Tuesday, October 5, 2010
What is a tagine?
Tagine is the Moroccan word that refers to both the unique glazed earthenware vessel with a distinctive conical lid and also the food prepared in it.
Traditionally used by nomads as portable ovens over charcoal braziers for making stews, usually containing meat, the tagine is used for both cooking and serving, but care should be taken to protect your table when using the tagine as a serving dish as the base will be very hot.
The conical shaped lid helps preserves moisture in the food as the steam condenses on the inside of the lid. The shape of the lid also creates circulation within the dish, infusing the food with spices and flavors.
The low indirect heat produces a rich, aromatic flavor as the food slowly simmers for hours and the resulting meat becomes meltingly tender.
Most tagines involve slow simmering of less-expensive meats. Very few Moroccan tagine recipes require initial browning, making them ideal to cook in the oven.
Types of tagine
Tagines come in two types those that can be used for serving only and those used for cooking.
These Moroccan tagines are often highly colored and patterned, but are not suitable for cooking and are not dishwasher safe.
Traditional Moroccan tagines: These are made in Morocco of glazed terracotta and ideally require seasoning before use. They can be used in the oven and over a low gas flame preferably with a heat diffuser. These are not dishwasher safe, please wash by hand in warm soapy water.
Other cooking tagines: Ceramic tagines which come in variety of colors and patterns. These are fully glazed and do not require seasoning before first use. They can be used in the oven but not on the hob, and are dishwasher safe.
Tagines in Moroccan cuisine are slow-cooked stews braised at low temperatures, resulting in tender meat with aromatic vegetables and sauce. They are traditionally cooked in the tagine pot, whose cover has a knob-like handle at its top to facilitate removal. While simmering, the cover can be lifted off without the aid of a mitten, enabling the cook to inspect the main ingredients, add vegetables, mix the contents, or add additional braising liquid.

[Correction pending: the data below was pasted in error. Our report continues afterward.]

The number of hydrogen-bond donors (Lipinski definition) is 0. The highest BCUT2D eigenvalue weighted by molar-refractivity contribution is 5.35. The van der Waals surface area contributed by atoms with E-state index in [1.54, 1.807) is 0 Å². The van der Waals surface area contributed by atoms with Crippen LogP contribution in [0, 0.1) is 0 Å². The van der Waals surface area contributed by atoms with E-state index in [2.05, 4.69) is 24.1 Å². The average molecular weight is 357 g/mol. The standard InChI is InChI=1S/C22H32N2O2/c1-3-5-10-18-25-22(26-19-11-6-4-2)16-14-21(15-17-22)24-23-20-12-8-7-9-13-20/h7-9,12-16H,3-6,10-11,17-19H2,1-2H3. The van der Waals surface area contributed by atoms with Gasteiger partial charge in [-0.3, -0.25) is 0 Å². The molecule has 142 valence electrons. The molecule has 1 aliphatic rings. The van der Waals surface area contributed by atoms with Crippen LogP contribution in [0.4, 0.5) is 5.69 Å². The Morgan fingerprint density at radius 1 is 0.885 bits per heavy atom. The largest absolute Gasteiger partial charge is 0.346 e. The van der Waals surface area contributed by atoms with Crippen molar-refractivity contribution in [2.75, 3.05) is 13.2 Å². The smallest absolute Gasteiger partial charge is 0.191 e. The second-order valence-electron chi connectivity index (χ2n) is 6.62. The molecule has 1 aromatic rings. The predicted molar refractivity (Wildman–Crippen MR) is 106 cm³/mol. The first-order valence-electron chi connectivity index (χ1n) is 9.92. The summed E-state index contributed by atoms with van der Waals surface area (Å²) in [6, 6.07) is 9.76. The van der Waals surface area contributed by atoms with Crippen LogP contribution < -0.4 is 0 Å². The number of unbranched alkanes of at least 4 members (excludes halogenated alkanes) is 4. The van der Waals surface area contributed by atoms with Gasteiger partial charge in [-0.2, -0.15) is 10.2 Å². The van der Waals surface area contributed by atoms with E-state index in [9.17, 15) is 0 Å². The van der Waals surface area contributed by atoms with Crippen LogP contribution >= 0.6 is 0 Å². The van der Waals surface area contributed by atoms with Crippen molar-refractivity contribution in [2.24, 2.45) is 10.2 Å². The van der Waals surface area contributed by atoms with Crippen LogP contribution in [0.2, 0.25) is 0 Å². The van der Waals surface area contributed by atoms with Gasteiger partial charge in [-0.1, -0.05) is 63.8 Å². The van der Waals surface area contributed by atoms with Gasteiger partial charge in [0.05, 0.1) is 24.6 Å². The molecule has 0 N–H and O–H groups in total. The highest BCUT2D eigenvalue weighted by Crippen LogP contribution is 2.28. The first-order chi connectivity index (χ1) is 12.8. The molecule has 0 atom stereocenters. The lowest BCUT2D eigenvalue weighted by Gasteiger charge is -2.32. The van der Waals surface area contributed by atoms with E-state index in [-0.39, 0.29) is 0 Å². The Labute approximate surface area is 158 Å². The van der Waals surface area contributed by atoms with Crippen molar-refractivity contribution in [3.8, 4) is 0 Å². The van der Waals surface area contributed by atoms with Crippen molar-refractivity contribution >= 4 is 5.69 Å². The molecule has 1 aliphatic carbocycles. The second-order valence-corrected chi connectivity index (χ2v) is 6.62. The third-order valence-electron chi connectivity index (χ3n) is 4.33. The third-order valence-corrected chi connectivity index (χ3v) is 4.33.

Most tagines involve slow simmering of less-expensive meats. For example, the ideal cuts of lamb are the neck, shoulder or shank cooked until it is falling off the bone. Very few Moroccan tagines require initial browning; if there is to be browning it is invariably done after the lamb has been simmered and the flesh has become butter-tender and very moist. In order to accomplish this, the cooking liquid must contain some fat, which may be skimmed off later.
Moroccan tagines often combine lamb or chicken with a medley of ingredients or seasonings: olives, quinces, apples, pears, apricots, raisins, prunes, dates, nuts, with fresh or preserved lemons, with or without honey, with or without a complexity of spices. Traditional spices that are used to flavour tajines include ground cinnamon, saffron, ginger, turmeric, cumin, paprika, pepper, as well as the famous spice blend Ras el hanout. Some famous tajine dishes are mqualli or mshermel (both are pairings of chicken, olives and citrus fruits, though preparation methods differ), kefta (meatballs in an egg and tomato sauce), and mrouzia (lamb, raisins and almonds).
Other ingredients for a tajine may include any product that braises well: fish, quail, pigeon, beef, root vegetables, legumes, even amber and agarwood. Modern recipes in the West include pot roasts, ossobuco, lamb shanks and turkey legs. Seasonings can be traditional Moroccan spices, French, Italian or suited to the dish.
Seasoning your tagine for first use
This is not essential but will remove any earthenware 'taste' and strengthen your tagine.
1. The new tagine needs to be submerged in water for at least 1 hour.
2. Rub the inside of the base and lid with olive oil.
3. Put in a cold oven and set temperature to 150C (gas mark 2) and leave for 2 hours.
4. Remove from oven and leave to cool.
5. When completely cool, wash in warm soapy water and dry with a clean cloth.
6. Your tagine is now ready to use.
Tagine is perhaps the most frequently served dish in Morocco. There are literally hundreds of variations of this exotic Moroccan stew.
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